Neonatal Intensive Care Units (NICUs) provide specialized care to premature or ill newborn babies. Marshfield Children’s Hospital’s NICU is specially equipped to provide expert care for children in critical situations.
Which babies are treated in the NICU?
Hanna Rakovec, NICU nurse manager at Marshfield Children’s Hospital, said her department typically sees premature babies who were born less than 35 weeks into their mother’s pregnancy. They also treat babies who have diagnoses including, but not limited to, seizures, genetic conditions, persistent pulmonary hypertension, respiratory distress syndrome and transient tachypnea of the newborn.
Rakovec said babies who do not need immediate care and go home from the hospital but then return for treatment are generally seen in the pediatric intensive care unit (PICU) rather than the NICU.
What sets NICUs apart?
Rakovec said the NICU at Marshfield Children’s Hospital, which is a service of Marshfield Clinic Health System, is unique for many reasons.
“We have all the subspecialties available at our facility,” she said. Those subspecialties include providers in cardiology, neurology, oncology, pediatric surgery, genetics, ophthalmology and additional fields.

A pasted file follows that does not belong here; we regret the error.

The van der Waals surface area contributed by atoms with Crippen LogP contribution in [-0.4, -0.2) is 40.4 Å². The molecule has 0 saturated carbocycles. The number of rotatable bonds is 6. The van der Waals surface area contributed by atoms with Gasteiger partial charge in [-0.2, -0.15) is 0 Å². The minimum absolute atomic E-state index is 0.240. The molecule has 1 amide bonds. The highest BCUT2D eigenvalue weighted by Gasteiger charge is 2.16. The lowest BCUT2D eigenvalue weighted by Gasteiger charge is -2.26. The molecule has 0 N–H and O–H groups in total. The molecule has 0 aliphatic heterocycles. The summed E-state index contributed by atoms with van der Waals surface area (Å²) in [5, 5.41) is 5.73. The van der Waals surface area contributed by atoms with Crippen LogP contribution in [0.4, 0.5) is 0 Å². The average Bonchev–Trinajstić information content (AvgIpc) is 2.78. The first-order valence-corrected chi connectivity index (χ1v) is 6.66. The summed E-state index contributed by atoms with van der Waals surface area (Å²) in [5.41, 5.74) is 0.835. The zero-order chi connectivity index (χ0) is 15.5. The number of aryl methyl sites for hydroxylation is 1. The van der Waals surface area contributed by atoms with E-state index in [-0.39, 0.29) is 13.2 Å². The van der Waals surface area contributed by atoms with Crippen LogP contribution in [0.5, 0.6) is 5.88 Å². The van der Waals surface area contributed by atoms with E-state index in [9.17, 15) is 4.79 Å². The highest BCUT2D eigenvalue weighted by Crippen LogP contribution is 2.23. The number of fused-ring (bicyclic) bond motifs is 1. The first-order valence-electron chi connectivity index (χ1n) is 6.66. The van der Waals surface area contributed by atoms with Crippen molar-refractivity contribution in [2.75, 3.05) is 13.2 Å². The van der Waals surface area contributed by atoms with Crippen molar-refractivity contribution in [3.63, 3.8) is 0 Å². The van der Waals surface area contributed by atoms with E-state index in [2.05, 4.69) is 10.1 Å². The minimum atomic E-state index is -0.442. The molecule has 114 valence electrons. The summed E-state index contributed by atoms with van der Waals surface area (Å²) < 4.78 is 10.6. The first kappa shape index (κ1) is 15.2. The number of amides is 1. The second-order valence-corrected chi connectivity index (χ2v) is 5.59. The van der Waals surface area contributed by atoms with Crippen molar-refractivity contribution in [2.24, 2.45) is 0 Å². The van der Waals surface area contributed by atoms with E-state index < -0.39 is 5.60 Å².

Rakovec said the 24-bed Level III NICU is staffed 24/7 with board-certified neonatologists and also has board-certified perinatologists on staff.
For transport to the NICU, Marshfield Children’s Hospital has a highly trained neonatal transport team.
“Aside from cardiac surgery and extracorporeal membrane oxygenation (a treatment for heart-lung bypass support), we provide any service and have every technology a baby in our NICU could need,” Rakovec said.
Parents of babies in the NICU have the option of staying directly next door to the children’s hospital at Ronald McDonald House Charities while their child is in the hospital.
“We work very closely with Ronald McDonald House, which puts parents just steps away from the hospital and their babies,” Rakovec said.
Rakovec added that Marshfield Children’s Hospital is a Children’s Miracle Network (CMN) Hospital. One way CMN supports the hospital’s NICU is by providing funding for equipment.
“This is an essential partnership for us,” Rakovec said. “For example, CMN provided funding for cameras at every patient bedside in the NICU so parents can see their babies remotely, when they cannot be at the hospital.”
Visit Marshfield Children’s Hospital NICU page for more information.